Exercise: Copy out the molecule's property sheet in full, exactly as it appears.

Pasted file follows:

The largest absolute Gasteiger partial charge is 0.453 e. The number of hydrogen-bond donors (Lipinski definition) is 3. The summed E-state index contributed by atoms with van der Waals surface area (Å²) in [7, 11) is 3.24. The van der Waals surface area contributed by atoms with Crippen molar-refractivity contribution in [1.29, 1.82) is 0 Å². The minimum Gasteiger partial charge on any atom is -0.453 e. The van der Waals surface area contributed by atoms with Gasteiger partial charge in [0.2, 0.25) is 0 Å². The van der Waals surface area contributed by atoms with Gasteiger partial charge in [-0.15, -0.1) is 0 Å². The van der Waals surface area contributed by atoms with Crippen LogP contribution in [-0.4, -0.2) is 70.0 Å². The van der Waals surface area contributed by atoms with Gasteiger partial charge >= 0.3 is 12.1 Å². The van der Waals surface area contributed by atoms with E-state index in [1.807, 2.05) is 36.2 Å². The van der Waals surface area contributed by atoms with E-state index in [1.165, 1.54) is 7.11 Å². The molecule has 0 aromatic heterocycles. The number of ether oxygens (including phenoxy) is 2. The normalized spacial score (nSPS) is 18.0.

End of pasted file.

The largest absolute Gasteiger partial charge is 0.453 e. The number of hydrogen-bond donors (Lipinski definition) is 3. The summed E-state index contributed by atoms with van der Waals surface area (Å²) in [7, 11) is 3.24. The van der Waals surface area contributed by atoms with Crippen molar-refractivity contribution in [1.29, 1.82) is 0 Å². The minimum Gasteiger partial charge on any atom is -0.453 e. The van der Waals surface area contributed by atoms with Gasteiger partial charge in [0.2, 0.25) is 0 Å². The van der Waals surface area contributed by atoms with Gasteiger partial charge in [-0.15, -0.1) is 0 Å². The van der Waals surface area contributed by atoms with Crippen LogP contribution in [-0.4, -0.2) is 70.0 Å². The van der Waals surface area contributed by atoms with Gasteiger partial charge >= 0.3 is 12.1 Å². The van der Waals surface area contributed by atoms with E-state index in [1.807, 2.05) is 36.2 Å². The van der Waals surface area contributed by atoms with E-state index in [1.165, 1.54) is 7.11 Å². The molecule has 0 aromatic heterocycles. The number of ether oxygens (including phenoxy) is 2. The normalized spacial score (nSPS) is 18.0.